The midrange on the EN700 Bass does a lot to redeem their bass performance; they have a very natural and balanced response that really surprised me. Both the upper and lower midrange are well balanced, mids are slightly brighter though I never found lower midrange instruments or vocals to sound recessed or distant. In relation to bass and treble, vocals are given nice presence, neither sounding as recessed as the K3 Pro or Oriveti Basic nor as aggressive and forward as the TFZ King. Mids are also given a really nice sense of body that grants vocals with a great sense of realism and the EN700 Bass avoids sound raspy like the K3 Pro and occasionally King. The EN700 Bass actually reminds me more of the very smooth, refined Oriveti Basic though with more balance and presence making for a very rewarding midrange presentation. Listening to IU’s “Palette” and vocals were very well rendered with plenty of clarity and great layering; often Asian tracks can sound overly thin due to their style of mastering though the EN700 Bass provided a pleasingly restrained reproduction. And despite sounding natural and balanced, the EN700 Bass still retains its own character, they aren’t “flat” like the Hifiman RE-600, they just don’t sound artificially boosted. Resolution is also very good, and though the King and K3 Pro both hold a slight advantage in that department, detailing is on a similar level to those earphones. Background and even some micro-detail is well resolved though neither are brought to the fore quite as much as the King. That being said, they are clearly rawer and more detailed than the Basic who’s smoother, more laid-back character glosses over these finer intricacies. Ultimately, the EN700 Bass provides a very tasteful balance between clarity and realism, resolution and smoothness. They aren’t quite awe inspiring like the King and even the K3 Pro, but they are ever more realistic without losing engagement.
Treble is similarly very well done with great extension and a natural tone. Similar to their midrange, high-notes also have quite realistic body when compared to the thinner King and K3 Pro, they also sound more linear and extended than the Basic which had a bit of roll-off at the very top. The EN700 Bass excels with instruments such as trumpets that sound lush and realistic whereas a lot of treble boosted earphones around this price compromise on that natural sense of detail and realism in pursuit of clarity and resolution. That being said, the EN700 Bass is not lacking in resolution at all, treble is clear and clean with pleasing linearity and no obvious peaks or dips. I find Jazz a good indicator of treble performance as the mastering is very revealing of overly boosted or uneven earphones and the EN700 Bass unsurprisingly provided an impressive reproduction. Listening to Frank Sinatra’s “My Way” revealed crisp guitar strums and smooth strings free of grain. By comparison, the King sounded a little over-forward and aggressive in the highs while the K3 Pro sounded uneven, losing a lot of background detail. The EN700 Bass rather excels with background detail without aggressively shoving it the listener’s face. They are a great choice for non-fatiguing listening sessions without compromising too much on clarity, resolution and air, something that I can’t say about a lot of earphones these days.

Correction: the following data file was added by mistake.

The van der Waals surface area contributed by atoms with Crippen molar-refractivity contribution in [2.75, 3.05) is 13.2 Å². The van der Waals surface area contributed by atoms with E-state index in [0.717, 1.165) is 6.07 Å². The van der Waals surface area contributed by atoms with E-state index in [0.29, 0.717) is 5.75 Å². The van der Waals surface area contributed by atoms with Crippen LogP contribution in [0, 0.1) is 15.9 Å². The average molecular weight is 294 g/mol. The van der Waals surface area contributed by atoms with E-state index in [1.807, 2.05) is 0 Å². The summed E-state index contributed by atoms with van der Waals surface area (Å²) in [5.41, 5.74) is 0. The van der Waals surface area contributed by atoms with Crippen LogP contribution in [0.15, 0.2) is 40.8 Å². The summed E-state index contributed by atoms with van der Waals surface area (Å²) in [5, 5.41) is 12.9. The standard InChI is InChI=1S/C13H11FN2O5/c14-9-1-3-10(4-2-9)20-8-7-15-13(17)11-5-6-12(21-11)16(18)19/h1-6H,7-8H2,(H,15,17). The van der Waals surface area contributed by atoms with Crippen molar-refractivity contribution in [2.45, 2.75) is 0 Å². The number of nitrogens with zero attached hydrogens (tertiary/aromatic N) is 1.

The EN700 Bass is just as impressive as the exemplary K3 Pro and King even without being as technically proficient as either. As has been said time and again, tuning remains just as important as driver quality or setup and the Simgot have maximised the potential of their affordable dynamic with a mature sound that is delightfully natural. And balanced isn’t to be taken as neutral, they certainly are not, but each frequency is given its own space and room to shine.
Simgot are working hard on their new models but that’s not to discredit the EN700 Bass as those earphones are targetted at different users and price points. As is, Simgot has a really great competitor at this price though there are a few caveats buyers must consider. Perhaps the most important factor to consider is longevity, and though the cable on the EN700 Bass is sublime, being non-removable does make the earphones significantly more vulnerable to failure down the road. Not all competitors possess this feature, but I know it is one that a lot of buyers value. So if you are tough on your earphones and value portable usage and durability, perhaps something like the Oriveti Basic will be a better match. But if you are looking for pure sound quality and a comfortable fit at home, the EN700 Bass will be sure to impress with a sound that is immediately more mature and refined than its competition.
Verdict – 8/10, The build is fantastic and the accessories are splendid. The ergonomics are reliable if not ideal and the ability to alter the level of bass will provide another layer of enjoyment to these earphones for those with varied genre tastes. The EN700 Bass is one of the most natural earphones around this price.